In Australia, a professional librarian must meet the requirements set out by the Australian Library and Information Association (ALIA). There are three ways in which these requirements can be met: the individual must obtain an ALIA-recognized bachelor degree in library and information studies, complete a first degree in any discipline followed by an ALIA-recognized postgraduate diploma or masters course, or gain an ALIA-recognized library technician qualifications (undertaken at TAFE) followed by an ALIA-recognized bachelor degree in library and information studies. ALIA is responsible for accreditation of library specific qualifications for both librarians and library technicians. Professional Australian teacher-librarians require slightly different qualifications. In addition to having a degree that meets ALIA's accreditation process, teacher librarians must also hold recognized teaching qualifications.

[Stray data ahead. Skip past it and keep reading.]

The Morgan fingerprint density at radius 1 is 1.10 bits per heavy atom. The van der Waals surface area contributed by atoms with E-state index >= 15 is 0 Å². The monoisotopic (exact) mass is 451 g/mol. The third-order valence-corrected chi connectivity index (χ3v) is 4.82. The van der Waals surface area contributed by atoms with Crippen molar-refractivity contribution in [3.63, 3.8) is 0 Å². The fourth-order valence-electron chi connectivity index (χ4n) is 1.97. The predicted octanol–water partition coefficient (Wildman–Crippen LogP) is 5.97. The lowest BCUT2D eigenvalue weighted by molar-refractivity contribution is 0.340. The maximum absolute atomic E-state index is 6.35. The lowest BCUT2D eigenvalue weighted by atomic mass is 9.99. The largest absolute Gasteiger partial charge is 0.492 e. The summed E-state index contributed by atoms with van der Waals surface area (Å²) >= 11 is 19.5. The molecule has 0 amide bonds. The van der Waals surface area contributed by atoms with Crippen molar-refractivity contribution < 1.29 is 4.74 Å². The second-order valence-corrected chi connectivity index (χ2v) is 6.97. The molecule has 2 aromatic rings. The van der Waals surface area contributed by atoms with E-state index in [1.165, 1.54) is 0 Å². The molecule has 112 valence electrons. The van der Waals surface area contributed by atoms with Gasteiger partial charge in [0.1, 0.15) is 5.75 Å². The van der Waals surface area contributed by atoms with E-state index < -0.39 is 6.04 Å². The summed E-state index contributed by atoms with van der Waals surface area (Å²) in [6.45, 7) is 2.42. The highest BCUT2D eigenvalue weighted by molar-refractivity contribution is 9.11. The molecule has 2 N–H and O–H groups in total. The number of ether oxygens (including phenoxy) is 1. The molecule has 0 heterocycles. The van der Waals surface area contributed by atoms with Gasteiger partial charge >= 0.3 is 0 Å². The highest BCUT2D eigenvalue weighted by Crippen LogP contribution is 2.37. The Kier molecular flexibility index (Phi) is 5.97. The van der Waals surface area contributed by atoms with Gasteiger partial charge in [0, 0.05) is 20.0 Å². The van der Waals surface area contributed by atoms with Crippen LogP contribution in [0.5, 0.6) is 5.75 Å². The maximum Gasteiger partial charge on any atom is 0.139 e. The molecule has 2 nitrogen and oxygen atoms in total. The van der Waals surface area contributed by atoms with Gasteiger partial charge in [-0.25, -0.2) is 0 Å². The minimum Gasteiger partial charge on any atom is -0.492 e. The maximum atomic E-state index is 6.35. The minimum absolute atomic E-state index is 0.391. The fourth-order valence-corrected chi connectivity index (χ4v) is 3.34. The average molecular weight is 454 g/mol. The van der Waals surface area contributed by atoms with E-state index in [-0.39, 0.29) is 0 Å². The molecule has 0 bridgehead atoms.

Professional organizations and activities
The two largest library associations in the United States are the American Library Association (ALA) and the Special Libraries Association. Many U.S. states have their own library association as well. Librarians may also join such organizations as the Association of College and Research Libraries and the Public Library Association and the Art Libraries Society. The Canadian Library Association serves Canada and there are provincial associations as well, such as the Ontario Library Association. In the United Kingdom, the professional body for Librarians is the Chartered Institute of Library and Information Professionals (formerly known as the Library Association). The International Federation of Library Associations and Institutions (IFLA) represents the interests of libraries and librarians internationally.